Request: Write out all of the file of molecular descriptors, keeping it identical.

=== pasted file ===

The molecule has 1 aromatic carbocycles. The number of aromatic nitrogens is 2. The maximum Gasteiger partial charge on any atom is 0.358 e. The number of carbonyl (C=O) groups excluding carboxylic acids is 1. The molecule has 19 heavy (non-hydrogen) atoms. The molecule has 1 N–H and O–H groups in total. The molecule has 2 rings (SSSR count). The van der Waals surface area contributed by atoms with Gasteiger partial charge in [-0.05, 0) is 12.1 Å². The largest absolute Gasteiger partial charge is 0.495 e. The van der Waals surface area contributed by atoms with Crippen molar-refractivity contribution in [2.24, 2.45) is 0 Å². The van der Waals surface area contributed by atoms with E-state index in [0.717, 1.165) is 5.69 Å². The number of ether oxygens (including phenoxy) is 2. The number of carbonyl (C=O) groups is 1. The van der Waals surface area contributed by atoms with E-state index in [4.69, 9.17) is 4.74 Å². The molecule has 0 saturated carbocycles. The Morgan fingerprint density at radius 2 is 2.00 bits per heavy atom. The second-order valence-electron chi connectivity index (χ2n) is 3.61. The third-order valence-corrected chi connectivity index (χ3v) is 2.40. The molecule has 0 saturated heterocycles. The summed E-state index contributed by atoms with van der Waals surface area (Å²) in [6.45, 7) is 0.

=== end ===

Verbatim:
The molecule has 1 aromatic carbocycles. The number of aromatic nitrogens is 2. The maximum Gasteiger partial charge on any atom is 0.358 e. The number of carbonyl (C=O) groups excluding carboxylic acids is 1. The molecule has 19 heavy (non-hydrogen) atoms. The molecule has 1 N–H and O–H groups in total. The molecule has 2 rings (SSSR count). The van der Waals surface area contributed by atoms with Gasteiger partial charge in [-0.05, 0) is 12.1 Å². The largest absolute Gasteiger partial charge is 0.495 e. The van der Waals surface area contributed by atoms with Crippen molar-refractivity contribution in [2.24, 2.45) is 0 Å². The van der Waals surface area contributed by atoms with E-state index in [0.717, 1.165) is 5.69 Å². The number of ether oxygens (including phenoxy) is 2. The number of carbonyl (C=O) groups is 1. The van der Waals surface area contributed by atoms with E-state index in [4.69, 9.17) is 4.74 Å². The molecule has 0 saturated carbocycles. The Morgan fingerprint density at radius 2 is 2.00 bits per heavy atom. The second-order valence-electron chi connectivity index (χ2n) is 3.61. The third-order valence-corrected chi connectivity index (χ3v) is 2.40. The molecule has 0 saturated heterocycles. The summed E-state index contributed by atoms with van der Waals surface area (Å²) in [6.45, 7) is 0.